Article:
Posted on Monday, October 4, 2010
September consumer confidence in the United States slipped to its lowest levels since February, driven by a deteriorating labor market and business conditions, according to a private report released Tuesday.
The Conference Board, an industry group, said its index of consumer attitudes fell to 48.5 points in September, from a revised 53.2 in August.
Inflation expectations eased slightly, even after the Federal Reserve said it was ready to take action to keep yields down in an effort to stimulate growth. Consumers’ one-year inflation expectations edged down to 4.9 percent, from 5.0 percent the previous month.
The median of forecasts from analysts polled by Reuters was for an overall September reading of 52.5. Forecasts ranged from 48.0 to 55.0.
The August reading was revised down slightly from an original 53.5.
The expectations index slipped to 65.4 from 72.0 last month, and the present situation index slipped to 23.1 from 24.9 in August.
Consumers’ labor market assessment also worsened. Those who said jobs were “hard to get” rose to 46.1 percent from 45.5 percent, while the share that described jobs as “plentiful” decreased to 3.8 percent from 4 percent.
Also, single-family home prices fell in July, and were seen stabilizing near the lows without the homebuyer tax credit that ended in April, the Standard & Poor’s/Case-Shiller home price indexes showed Tuesday.
The composite index of 20 metropolitan areas declined 0.1 percent in July from June on a seasonally adjusted basis, as expected in a Reuters poll. The dip followed a 0.2 percent June rise, which was revised down from a 0.3 percent increase.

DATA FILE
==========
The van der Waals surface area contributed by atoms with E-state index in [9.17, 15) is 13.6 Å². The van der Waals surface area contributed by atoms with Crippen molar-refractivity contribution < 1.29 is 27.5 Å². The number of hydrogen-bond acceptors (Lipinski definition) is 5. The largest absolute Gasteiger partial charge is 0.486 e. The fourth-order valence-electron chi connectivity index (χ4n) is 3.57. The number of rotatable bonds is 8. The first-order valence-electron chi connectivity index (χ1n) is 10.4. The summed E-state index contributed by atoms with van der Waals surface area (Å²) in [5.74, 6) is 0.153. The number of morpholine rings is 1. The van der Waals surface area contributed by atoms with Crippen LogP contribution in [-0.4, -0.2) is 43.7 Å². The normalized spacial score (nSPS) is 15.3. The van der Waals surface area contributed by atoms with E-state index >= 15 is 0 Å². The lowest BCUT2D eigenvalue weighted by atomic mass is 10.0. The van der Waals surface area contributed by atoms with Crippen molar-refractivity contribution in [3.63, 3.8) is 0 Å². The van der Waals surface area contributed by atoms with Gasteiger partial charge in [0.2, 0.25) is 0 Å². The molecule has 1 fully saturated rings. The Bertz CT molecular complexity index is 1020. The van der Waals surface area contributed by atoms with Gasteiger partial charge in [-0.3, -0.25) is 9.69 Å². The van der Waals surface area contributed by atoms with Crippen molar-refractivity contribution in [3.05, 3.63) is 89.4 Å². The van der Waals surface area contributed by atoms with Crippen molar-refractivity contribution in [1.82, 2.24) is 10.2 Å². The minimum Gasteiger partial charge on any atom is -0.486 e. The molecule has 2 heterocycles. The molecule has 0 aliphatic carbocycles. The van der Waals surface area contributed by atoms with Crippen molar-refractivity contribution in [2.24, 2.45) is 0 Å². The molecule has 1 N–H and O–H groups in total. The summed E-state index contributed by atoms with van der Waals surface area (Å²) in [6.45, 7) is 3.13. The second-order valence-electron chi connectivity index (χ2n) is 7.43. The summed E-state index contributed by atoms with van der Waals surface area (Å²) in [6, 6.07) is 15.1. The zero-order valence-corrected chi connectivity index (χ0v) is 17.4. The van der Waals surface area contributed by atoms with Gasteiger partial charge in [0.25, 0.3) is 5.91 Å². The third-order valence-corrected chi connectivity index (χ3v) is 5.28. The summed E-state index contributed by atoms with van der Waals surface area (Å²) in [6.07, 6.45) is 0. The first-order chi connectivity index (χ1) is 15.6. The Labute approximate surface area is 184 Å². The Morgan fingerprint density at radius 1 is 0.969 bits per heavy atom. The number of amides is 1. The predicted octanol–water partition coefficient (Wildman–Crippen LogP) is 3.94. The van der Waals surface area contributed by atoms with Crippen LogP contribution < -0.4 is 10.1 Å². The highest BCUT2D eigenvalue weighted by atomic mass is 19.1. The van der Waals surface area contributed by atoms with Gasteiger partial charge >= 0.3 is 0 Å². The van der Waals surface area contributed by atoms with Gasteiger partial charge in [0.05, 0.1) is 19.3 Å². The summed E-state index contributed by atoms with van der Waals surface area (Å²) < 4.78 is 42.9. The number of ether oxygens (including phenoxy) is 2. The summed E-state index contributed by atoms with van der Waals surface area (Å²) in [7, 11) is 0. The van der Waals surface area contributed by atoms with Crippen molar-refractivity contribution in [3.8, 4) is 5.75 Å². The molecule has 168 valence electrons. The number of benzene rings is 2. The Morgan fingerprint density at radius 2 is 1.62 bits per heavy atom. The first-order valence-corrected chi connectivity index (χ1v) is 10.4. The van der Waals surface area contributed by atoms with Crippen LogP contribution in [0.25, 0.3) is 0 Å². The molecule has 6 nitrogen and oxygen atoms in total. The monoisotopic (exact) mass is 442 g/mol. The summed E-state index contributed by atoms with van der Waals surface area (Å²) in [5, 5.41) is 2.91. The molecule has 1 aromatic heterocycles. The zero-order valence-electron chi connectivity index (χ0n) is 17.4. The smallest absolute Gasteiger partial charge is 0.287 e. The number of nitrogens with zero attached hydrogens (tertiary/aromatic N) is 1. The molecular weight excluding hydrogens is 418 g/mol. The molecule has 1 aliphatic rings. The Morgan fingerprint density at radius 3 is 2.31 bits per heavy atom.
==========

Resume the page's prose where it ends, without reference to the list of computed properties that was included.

Unadjusted, the 20-city index gained 0.6 percent after June’s 1 percent gain. A 0.4 percent rise was expected.
Home prices in the 20 cities index rose 3.2 percent from July 2009, a slower annual pace than the 4.2 percent increased in June, the index reported.
Ten of the cities had annual gains, and only Las Vegas set a new low, as the impact of the homebuyer tax credit faded away, S.& P. said. But the year-over-year growth rates slowed in 16 of the cities and both the 10- and 20-city composite indexes in July from the previous month.
“While we could still see some residual support from the homebuyers’ tax credit, which covers purchases closing through Sept. 30th, anyone looking for home prices to return to the lofty 2005-2006 levels might be disappointed,” David M. Blitzer, chairman of the index committee at S.& P., said in a statement.
“Housing starts, sales and inventory data reported for August do not show signs of a robust market, and foreclosures continue,” he said, adding “stable prices seem more likely.”
The 20-city index showed home prices remained 27.9 percent below the peaks set in mid-2006.